Sinđelić Theatre, one of the oldest Serbian theatres, was founded on March 11th, 1887. Milorad Petrović, a teacher in Sićevo, a military official Đoka Protić and Stevan Nikšić Lala were among the founders. Mihailo Dimić was the manager. The first production Serbian Hajduks /Serbian Guerrilla Fighters/ by Jovan Sterija Popović, was performed on March 11th, 1887 in the hall of the tavern “Europe”.
After the break in 1890, the Theatre continued its work on January 26th, 1891 with the performance of a musical choir adaptation and one-act play A Cup of Tea by a French writer V. Droste. As early as 1892 Sinđelić Theatre was closed again, and on July 24th, 1893 it was reopened with the production Love Can Do Anything (a funny four-act play, a German-Yugoslav adaptation of Shakespeare’s comedy The Taming of the Shrew).
The same year, when Aleksandar Milojević, an actor and a director, became the manager, ended the first stage of this theatre’s operation, the period of national, folklore and mythicized heroics. The time of modernization and transformation lasted until 1900. With great actors, such as Dobrica Milutinović, Olga Ilić, Bogoboj Rucović, Sofija Haritonović and Ilija Stanojević Čiča, „Sinđelić“ became a branch of the Royal Serbian National Theatre in Belgrade under the protection of Queen Draga. Between 1900 and 1905, the theatre operated as a travelling theatre.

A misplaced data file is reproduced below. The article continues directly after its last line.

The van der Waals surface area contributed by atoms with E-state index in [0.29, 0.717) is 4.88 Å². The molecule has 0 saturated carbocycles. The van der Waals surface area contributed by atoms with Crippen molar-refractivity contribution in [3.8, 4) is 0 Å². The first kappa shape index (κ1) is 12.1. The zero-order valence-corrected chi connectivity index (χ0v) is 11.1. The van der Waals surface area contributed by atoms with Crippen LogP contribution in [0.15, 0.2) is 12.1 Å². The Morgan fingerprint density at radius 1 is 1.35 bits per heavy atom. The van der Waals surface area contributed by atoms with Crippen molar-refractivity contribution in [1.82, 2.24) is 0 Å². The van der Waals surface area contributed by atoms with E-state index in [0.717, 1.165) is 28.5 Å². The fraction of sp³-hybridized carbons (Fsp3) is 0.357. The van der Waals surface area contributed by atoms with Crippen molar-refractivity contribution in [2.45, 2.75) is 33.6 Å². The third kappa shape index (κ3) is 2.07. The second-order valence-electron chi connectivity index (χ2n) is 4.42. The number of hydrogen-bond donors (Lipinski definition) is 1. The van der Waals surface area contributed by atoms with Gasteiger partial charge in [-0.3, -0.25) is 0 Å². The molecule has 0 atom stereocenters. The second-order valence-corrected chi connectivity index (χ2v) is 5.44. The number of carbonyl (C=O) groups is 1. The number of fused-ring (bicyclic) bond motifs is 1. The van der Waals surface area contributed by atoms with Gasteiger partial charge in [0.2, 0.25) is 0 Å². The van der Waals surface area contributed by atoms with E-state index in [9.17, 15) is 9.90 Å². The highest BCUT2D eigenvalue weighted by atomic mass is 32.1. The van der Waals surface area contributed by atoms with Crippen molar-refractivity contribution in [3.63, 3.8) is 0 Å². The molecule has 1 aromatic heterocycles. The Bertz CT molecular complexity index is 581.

The repertoire included plays such as The White Horse Inn, The Courier of Lyon, The Eleventh Commandment, The Bohemian Life, Koštana, The Upstart, Mamzelle Nitouche, Đurađ Branković, Mr. Chief, The Two Orphans and others.
The Law on the National Theatre in Belgrade (1911) and the Regulation on the Travelling Companies (1912) established five travelling theatres bearing the names of Serbian playwrights and actors. „Sinđelić“ became a travelling theatre for the southeast region based in Niš and changed its name to Privileged Travelling Theatre „Trifković“.
The management of the theatre was entrusted to Sima Bunić. „Trifković“ operated until July 1914 when it changed its name to “Sinđelić” again and the manager (for the second time) was Aleksandar Milojević until October 18th, 1915 when the actors went to war and exile. The theatre reopened at the end of 1918. The repertoire included plays such as The Hoax, Đido, Girl’s Curse, Zona Zamfirova, Ivko’s Feast, Koštana, Old Corporal and others. On August 23rd „Sinđelić“ merged with “Gundulić” theatre company from Zaječar and grew into Niš Privileged Theatre or Privileged City Theatre and the manager was Ljubomir Rajičić Čvrga.
Until 1921 the productions were performed in the Russian Tzar Inn. The theatre was closed due to financial problems in 1929. As of 1930, the members of the ensemble performed in „Morava Banovina Theatre“.